In the past I have often said that I’m an introvert; at the same time, I’ve thought of myself as the kind of person that people could reach out to. I’ve wanted to be a caring and reliable friend. Many of you who read my posts know a great deal about my life, and I like it that way. At times my approach to writing makes me more vulnerable than I like, but I feel compelled to share.

Join Jim and Greg for one of the craziest Three Martini Lunches we’ve ever had! First, they dissect the ludicrous push to defend and dismantle police departments and react to Minneapolis City Council President Lisa Bender suggesting crime victims who would normally call the cops need to understand their privilege by not having police come. They also hammer public health “experts” for declaring that the racial justice protests are more important than stopping the coronavirus, but other protests should not go forward, and stay-at-home protests are rooted in white nationalism. And they chronicle the New York Times fully surrendering to the woke mob.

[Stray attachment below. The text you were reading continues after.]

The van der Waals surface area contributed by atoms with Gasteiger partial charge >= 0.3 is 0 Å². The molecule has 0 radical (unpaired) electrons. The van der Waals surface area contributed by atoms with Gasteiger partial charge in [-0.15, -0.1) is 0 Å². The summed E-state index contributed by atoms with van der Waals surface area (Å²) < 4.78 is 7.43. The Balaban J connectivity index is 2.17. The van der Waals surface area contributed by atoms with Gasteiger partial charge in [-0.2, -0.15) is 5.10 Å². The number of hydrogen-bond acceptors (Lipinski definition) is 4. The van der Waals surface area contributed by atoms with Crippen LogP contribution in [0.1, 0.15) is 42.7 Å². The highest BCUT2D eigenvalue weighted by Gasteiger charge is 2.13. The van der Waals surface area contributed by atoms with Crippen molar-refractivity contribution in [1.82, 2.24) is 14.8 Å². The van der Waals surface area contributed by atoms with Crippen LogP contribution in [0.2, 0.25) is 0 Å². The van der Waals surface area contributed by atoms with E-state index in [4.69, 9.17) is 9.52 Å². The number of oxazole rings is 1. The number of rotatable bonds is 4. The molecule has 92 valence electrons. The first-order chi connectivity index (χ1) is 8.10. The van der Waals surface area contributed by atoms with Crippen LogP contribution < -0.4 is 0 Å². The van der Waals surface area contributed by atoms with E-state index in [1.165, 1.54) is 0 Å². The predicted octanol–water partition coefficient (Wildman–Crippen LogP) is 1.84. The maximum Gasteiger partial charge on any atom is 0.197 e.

How to End Gov. Cuomo’s Tax Grab: Congress Should Enact Income Tax Reciprocity


You may have seen the stories over the past couple of days about New York Governor Andrew Cuomo promising to send tax bills to all the temporary workers who volunteered in or were deployed to his state to help their beleaguered hospitals and medical staff with coronavirus rescue and recovery.

There’s a way to fix that, and Congress can do it as part of their phase 4 recovery bill. Here’s how.

One of the issues I worked on a few years ago was preserving Pennsylvania’s and New Jersey’s personal income tax reciprocity agreement from 1977. Then-NJ Governor Chris Christie in 2016 infamously canceled the agreement in a budget dispute with the legislature, before reversing course. He underestimated how many people it adversely affected (some 250,000 in both states) and the political reaction to his antics.